One SNP (rs3024997) showed evidence of departure from HWE but this was only apparent in cases and was therefore retained for further analysis. The other six SNPs showed no evidence of departure from HWE (Table 2). The relative positions of all SNPs used in our study are shown in Figure 1. The position of previously reported significant SNPs in relation to our tSNPs [10,11] are depicted in bold type (Figure 1).

The genotype distributions of the SNPs used in our study in total cases compared to controls, and also stratified by disease sub-type (neovascular, GA, or early AMD) are shown in Table 2. No evidence of association of any of the tSNPs was evident in either total AMD cases or stratified by disease sub-type (Table 2).


While gene expression studies have shown that the VEGF gene is involved in angiogenesis and in increased inflammation and vascular leakage [14,15] we were unable to demonstrate, using a tSNP approach, any apparent association between SNPs in the VEGF gene and AMD or with any AMD sub-type in our population.

tSNPs are SNPs in the genome that exist in high linkage disequilibrium with a number of other SNPs, that is, they can be used to identify other SNPs that are inherited together in a haplotype without the need for genotyping each SNP. The advantage of using a tSNP approach in establishing association of a gene with disease is that SNP tagging provides a useful tool for maximizing the coverage of SNPs based on LD. This obviates the need to genotype every SNP within a gene to identify possible associations with disease. Hence, using this approach we were able to capture the information from SNPs that had previously been associated with AMD but have never been subsequently verified, without having to re-analyse the same SNP.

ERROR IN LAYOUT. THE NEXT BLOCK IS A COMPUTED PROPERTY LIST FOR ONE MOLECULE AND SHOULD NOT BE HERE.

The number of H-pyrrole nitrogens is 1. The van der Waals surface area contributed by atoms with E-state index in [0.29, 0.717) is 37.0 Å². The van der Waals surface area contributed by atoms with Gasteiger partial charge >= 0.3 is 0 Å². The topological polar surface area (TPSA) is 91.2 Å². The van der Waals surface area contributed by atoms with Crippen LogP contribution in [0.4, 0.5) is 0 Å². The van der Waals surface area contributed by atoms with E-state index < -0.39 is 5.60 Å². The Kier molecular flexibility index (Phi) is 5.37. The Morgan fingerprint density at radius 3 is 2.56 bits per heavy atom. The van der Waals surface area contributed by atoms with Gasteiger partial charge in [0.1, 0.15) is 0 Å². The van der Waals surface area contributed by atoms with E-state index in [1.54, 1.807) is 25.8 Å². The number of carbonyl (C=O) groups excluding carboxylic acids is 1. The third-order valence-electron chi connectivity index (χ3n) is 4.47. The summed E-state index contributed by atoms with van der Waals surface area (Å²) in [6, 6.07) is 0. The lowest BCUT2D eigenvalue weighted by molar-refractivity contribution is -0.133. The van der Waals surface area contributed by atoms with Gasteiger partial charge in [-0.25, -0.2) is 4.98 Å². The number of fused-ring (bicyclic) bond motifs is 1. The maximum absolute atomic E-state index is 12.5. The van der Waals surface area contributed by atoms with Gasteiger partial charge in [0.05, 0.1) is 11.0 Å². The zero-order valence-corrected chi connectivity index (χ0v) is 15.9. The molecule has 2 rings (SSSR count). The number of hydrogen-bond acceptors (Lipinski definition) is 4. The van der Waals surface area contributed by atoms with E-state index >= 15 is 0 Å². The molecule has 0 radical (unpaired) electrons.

The two previous case-control studies that undertook association studies in the VEGF gene examined individual SNPs in the VEGF gene and found association in both the 5' UTR [10] and in the intron 1 region [11] with neovascular AMD. These two previously associated SNPs were tagged in the same LD block by SNPs rs833061, rs25648, rs2146323 and rs3024997 in the current study (see Figure 1). Two other recent reports also appear to support our findings that there is unlikely to be any association of variants in the VEGF gene with AMD [16,17]. Our study extended these findings by using tSNPs that not only encompassed all previously described promoter SNPs but also the remainder of the coding region of the VEGF gene. A plausible explanation between the positive findings identified in previous studies may lie in the populations that were studied and the subtle allele frequency differences that may ensue. One study investigated a United States population in which the ancestry of the participants was unclear, whereas our study looked at patients who had a predominantly Anglo-Celtic background. One study that did investigate a United Kingdom population had a small sample of 45 people that may have influenced a false positive result as this was not verified in a second population.